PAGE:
My Team is comprised of coaches that specialize in different areas, from Fat-loss to Athletic Performance we have a program for you. Whether you’re an adult weekend warrior looking to improve your performance in a 5k, Mud Run, etc. or just want to move and feel better while losing some fat and improving your quality of life, we MAP out a path to get you from where you are to where you want to be.
My specific niche is working with Rotational Athletes (Quarterbacks, Baseball players, Golfers, etc.) to assess and target the specific demands of their sport. This is where the ELITE portion of ELITE PERFORMANCE COACHING comes into play. There is no cookie cutter template when dealing with these very technical athletes and often times, the most minute detail will be the biggest difference maker in an athletes training.
How does your approach change from say high school athletes to an adult client?
The principles behind our training system do not change between general population and youth populations.
1.) Thoroughly Assess- (it is our job as a fitness/strength professional to leave no stone unturned when it comes to getting the client results. We look at every influential factor that may lead to or get in the way of the athlete or clients’ goal)
2.) Move well. Move often (we must move well before we move often, this in reverse leads to injury)
3.) Patterns not Parts (we know that correctly training a pattern will leave no body part underdeveloped. Unless your sport is bodybuilding, it is inefficient to train someone as such.) (Push-Pull-Hinge-Squat-Loaded carry- and the 6th movement (tumbling, Crawling, climbing, etc.)
4.) Fill the empty buckets (Our clients are typically involved with a sport of some sort, and those sports fill some of the “buckets” we look at within the strength and conditioning field. We look at the specific traits that each sport requires and fill the “buckets” that are not getting filled.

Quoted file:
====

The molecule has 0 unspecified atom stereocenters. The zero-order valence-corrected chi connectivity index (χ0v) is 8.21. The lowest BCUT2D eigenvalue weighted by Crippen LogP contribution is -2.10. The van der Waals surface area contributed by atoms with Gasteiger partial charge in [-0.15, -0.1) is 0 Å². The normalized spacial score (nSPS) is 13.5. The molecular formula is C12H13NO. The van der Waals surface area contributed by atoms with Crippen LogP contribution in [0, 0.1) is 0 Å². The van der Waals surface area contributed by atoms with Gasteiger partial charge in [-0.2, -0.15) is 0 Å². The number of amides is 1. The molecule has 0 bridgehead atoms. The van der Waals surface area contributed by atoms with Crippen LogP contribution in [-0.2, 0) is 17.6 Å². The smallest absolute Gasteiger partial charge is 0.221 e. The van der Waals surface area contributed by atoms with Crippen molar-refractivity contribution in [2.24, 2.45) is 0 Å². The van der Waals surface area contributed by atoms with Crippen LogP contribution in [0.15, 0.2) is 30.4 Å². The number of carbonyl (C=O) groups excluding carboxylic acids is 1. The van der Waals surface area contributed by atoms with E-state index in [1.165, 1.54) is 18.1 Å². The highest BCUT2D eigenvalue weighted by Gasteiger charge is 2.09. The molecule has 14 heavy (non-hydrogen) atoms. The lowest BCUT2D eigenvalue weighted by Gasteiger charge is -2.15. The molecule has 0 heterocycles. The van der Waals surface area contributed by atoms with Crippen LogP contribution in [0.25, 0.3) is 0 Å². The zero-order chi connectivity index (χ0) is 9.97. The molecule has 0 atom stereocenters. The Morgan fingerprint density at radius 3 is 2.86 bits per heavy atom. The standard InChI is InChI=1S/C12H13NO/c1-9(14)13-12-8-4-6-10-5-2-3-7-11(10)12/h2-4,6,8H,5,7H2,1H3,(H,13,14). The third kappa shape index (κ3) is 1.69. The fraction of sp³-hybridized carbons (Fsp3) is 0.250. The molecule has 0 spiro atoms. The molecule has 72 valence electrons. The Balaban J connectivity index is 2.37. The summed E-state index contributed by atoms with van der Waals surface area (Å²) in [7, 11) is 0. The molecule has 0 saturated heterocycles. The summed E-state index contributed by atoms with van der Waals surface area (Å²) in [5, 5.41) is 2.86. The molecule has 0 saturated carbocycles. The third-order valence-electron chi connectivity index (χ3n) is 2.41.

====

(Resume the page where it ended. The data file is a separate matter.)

When it comes to kids, what ages do you work with and what is the earliest a child should take part in strength coaching or speed coaching?
We typically start the training process at 9 years old, but research indicates that it is beneficial as early as 7 years of age. When a child is between the ages of 7-14, the central nervous system (CNS) plasticity is very high. When I say plasticity, I am referring to the ability that the CNS has to change. Think of it like a sponge, absorbing everything it is fed. If we stimulate the CNS with a variety of movement during the early stages it will be able to grasp it and store it for later use. Exposing our athletes to a variety of movement skills with a high emphasis on proper technique will produce a more athletic, durable, and higher performing athlete.
Do you specialize in working with athletes who play one particular sport?
My specific niche is working with Rotational Athletes (quarterbacks, baseball players, golfers, etc.) to assess and target the specific demands of their sport. This is where the ELITE portion of ELITE PERFORMANCE COACHING comes into play. There is no cookie cutter template when dealing with these very technical athletes and often times the most minute detail will be the biggest difference maker in an athletes training.